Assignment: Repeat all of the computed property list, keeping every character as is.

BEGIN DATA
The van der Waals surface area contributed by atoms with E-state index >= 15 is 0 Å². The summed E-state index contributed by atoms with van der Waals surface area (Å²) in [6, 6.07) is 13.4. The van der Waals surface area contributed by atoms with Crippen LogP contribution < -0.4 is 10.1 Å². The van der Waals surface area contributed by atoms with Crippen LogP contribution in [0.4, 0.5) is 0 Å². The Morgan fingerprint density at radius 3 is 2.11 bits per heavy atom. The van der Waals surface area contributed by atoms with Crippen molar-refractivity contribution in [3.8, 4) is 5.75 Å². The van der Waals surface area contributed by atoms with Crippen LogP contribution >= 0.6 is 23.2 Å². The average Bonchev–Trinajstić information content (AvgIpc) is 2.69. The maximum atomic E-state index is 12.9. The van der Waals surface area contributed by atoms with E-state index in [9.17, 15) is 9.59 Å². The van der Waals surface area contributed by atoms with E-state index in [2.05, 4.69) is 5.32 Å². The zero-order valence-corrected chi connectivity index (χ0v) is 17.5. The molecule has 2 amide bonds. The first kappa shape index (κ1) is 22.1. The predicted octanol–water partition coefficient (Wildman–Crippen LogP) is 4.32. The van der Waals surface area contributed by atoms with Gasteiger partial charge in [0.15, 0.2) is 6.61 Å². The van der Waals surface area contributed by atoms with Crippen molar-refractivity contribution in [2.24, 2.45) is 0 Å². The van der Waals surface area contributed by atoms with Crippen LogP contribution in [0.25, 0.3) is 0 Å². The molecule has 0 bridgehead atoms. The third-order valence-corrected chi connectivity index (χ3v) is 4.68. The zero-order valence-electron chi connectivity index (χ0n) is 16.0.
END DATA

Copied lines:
The van der Waals surface area contributed by atoms with E-state index >= 15 is 0 Å². The summed E-state index contributed by atoms with van der Waals surface area (Å²) in [6, 6.07) is 13.4. The van der Waals surface area contributed by atoms with Crippen LogP contribution < -0.4 is 10.1 Å². The van der Waals surface area contributed by atoms with Crippen LogP contribution in [0.4, 0.5) is 0 Å². The Morgan fingerprint density at radius 3 is 2.11 bits per heavy atom. The van der Waals surface area contributed by atoms with Crippen molar-refractivity contribution in [3.8, 4) is 5.75 Å². The van der Waals surface area contributed by atoms with Crippen LogP contribution >= 0.6 is 23.2 Å². The average Bonchev–Trinajstić information content (AvgIpc) is 2.69. The maximum atomic E-state index is 12.9. The van der Waals surface area contributed by atoms with E-state index in [9.17, 15) is 9.59 Å². The van der Waals surface area contributed by atoms with E-state index in [2.05, 4.69) is 5.32 Å². The zero-order valence-corrected chi connectivity index (χ0v) is 17.5. The molecule has 2 amide bonds. The first kappa shape index (κ1) is 22.1. The predicted octanol–water partition coefficient (Wildman–Crippen LogP) is 4.32. The van der Waals surface area contributed by atoms with Gasteiger partial charge in [0.15, 0.2) is 6.61 Å². The van der Waals surface area contributed by atoms with Crippen molar-refractivity contribution in [2.24, 2.45) is 0 Å². The van der Waals surface area contributed by atoms with Crippen LogP contribution in [0.25, 0.3) is 0 Å². The molecule has 0 bridgehead atoms. The third-order valence-corrected chi connectivity index (χ3v) is 4.68. The zero-order valence-electron chi connectivity index (χ0n) is 16.0.